Thaksin was changing the rules of the game, basing his power position not on a close relationship with old elites, but on a far wider base which made his ascent to power seem unchallengeable. Thai electoral politics, especially in rural areas, have traditionally been based on local loyalty to influential individuals known as hua khanaen (voting chiefs) who served as intermediaries between voters and candidates by encouraging voters to elect particular candidates (See: Making Democracy by James Ockey). Hua Khanaen range from being local business owners and employers, government officials, local gangsters, religious leaders, teachers and elected officials. Thaksin’s promises and delivery of social programmes aimed at the poor partly succeeded in circumventing this vertical relationship between local communities and traditional influencial leaders. Many Thai voters now became conscious of the different political programmes of parties and based their vote on these programmes. In the 2001 Thai elections, which TRT won by a historic landslide, 40% of the MPs were newcomers to parliamentary politics.
Added to this, Thaksin seemed to be challenging the most sacrosanct arena of traditional Thai power, the monarchy, with not so indirect calls for the King to stop interfering in political concerns. Thailand’s wealthy and powerful had had enough. Thaksin was seen to have gone too far with his populist programmes and with his disregard for Thailand’s traditional elite. So he had to go.
The reactionary mobilisations of Bangkok’s elite and professional stratum in 2006 were successful in derailing Thaksin’s government. The subsequent military coup was welcomed by the Yellow alliance. Thaksin’s party, Thai Rak Thai, was now outlawed, and the military imposed government banned a large numbers of TRT MPs from future parliamentary politics. Despite this, a pro-Thaksin party, the Peoples Power Party (PPP), came to power in 2008 on the back of the votes of the rural poor. The audacity of the poor to vote for a reconstituted Thai Rak Thai, Thaksin’s now outlawed electoral vehicle, led to further militant mobilisations of Bangkok’s elite and professional strata.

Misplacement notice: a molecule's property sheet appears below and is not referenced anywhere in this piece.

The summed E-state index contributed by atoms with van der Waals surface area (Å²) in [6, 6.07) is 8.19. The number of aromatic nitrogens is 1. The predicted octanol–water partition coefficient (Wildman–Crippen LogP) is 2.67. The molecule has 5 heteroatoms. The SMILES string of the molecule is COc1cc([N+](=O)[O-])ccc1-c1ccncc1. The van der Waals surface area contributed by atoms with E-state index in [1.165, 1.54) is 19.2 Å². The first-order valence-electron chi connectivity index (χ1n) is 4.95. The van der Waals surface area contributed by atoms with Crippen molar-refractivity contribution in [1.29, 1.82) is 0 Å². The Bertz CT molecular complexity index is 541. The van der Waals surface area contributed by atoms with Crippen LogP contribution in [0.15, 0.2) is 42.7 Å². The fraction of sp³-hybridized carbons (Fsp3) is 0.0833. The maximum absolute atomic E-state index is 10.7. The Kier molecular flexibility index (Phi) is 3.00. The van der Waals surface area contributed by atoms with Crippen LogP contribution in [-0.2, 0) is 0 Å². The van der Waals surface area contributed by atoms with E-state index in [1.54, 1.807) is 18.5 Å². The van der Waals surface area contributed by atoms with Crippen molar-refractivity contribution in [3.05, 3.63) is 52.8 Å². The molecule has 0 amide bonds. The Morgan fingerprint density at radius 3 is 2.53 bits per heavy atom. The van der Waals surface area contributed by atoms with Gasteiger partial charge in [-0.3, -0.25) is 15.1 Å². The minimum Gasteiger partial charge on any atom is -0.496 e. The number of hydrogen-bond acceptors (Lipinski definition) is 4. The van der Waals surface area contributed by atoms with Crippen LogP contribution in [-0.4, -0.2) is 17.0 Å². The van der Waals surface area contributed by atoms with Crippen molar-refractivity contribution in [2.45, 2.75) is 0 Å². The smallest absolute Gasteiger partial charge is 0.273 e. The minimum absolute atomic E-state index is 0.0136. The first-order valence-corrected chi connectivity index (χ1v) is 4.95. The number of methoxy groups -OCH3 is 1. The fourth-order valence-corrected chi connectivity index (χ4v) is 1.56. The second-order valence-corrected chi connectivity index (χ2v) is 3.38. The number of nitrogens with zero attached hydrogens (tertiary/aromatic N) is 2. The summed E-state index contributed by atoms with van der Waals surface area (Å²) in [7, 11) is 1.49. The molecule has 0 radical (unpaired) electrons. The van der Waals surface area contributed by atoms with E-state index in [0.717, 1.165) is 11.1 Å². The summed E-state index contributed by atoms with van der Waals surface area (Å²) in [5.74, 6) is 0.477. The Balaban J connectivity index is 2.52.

The pro-Thaksin Peoples Power Party was eventually dethroned through a succession of measures including the storming of government buildings by Yellow Shirt protesters, a court ruling against the PPP prime minister for accepting payment for a TV cooking show, the occupation of the Bangkok airport, and the eventual outlawing of the PPP and a number of pro-Thaksin MPs. With recent scenes of tanks patrolling Bangkok’s streets and the army firing into protesting crowds, Thailand’s ruling class has now made clear that the Thai plebeians should keep in their place or face the violent consequences.
The Yellow Shirts – a reactionary coalition
The Yellow Shirts make up the street soldiers of a broad alliance, which includes high ranking members of the military, the monarchy and the King’s central advisors, the misnamed Democrat Party and large sections of the Thai bourgeoisie and urban professional stratum. They are fervently anti-democratic and have fascistic tendencies as detailed by the Asian Human Rights Commission. The Yellow Shirts’ militant protests earlier this year propelled the current coalition of parties to power. Although this loose alliance has being able to mobilize significant numbers in street protests and occupations, the Yellow Shirts and their allies have shown strong contempt for the popular vote. The Yellow Shirts are avowed monarchist who have both called for royalist intervention against the democratically elected Peoples Power Party (the successor of the outlawed Thaksin led TRT party), and for a greater constitutional role for both the monarchy and military (see: Thai PM consults king over escalating protests). Yellow Shirt’s leaders have also called for anti-democratic measures including making both houses of parliament largely appointed rather than directly elected (As detailed in Rifts behind Thailand's political crisis). Recently the Yellow Shirt leaders have moderated this call, arguing for 50% of parliamentary seats to be voted for and the rest to be determined by ‘occupational representatives’. Their rationale for calls for a curtailment of democratic institutions is that the poor are to ill-educated and easily manipulated to make an informed decision about who should be the government. Clearly the Yellow Shirt leaders have been incredibly frustrated that pro-Thaksin parties and politicians have repeatedly gained governmental control through the popular vote, despite numerous and continuous efforts to thwart their ascendancy to power.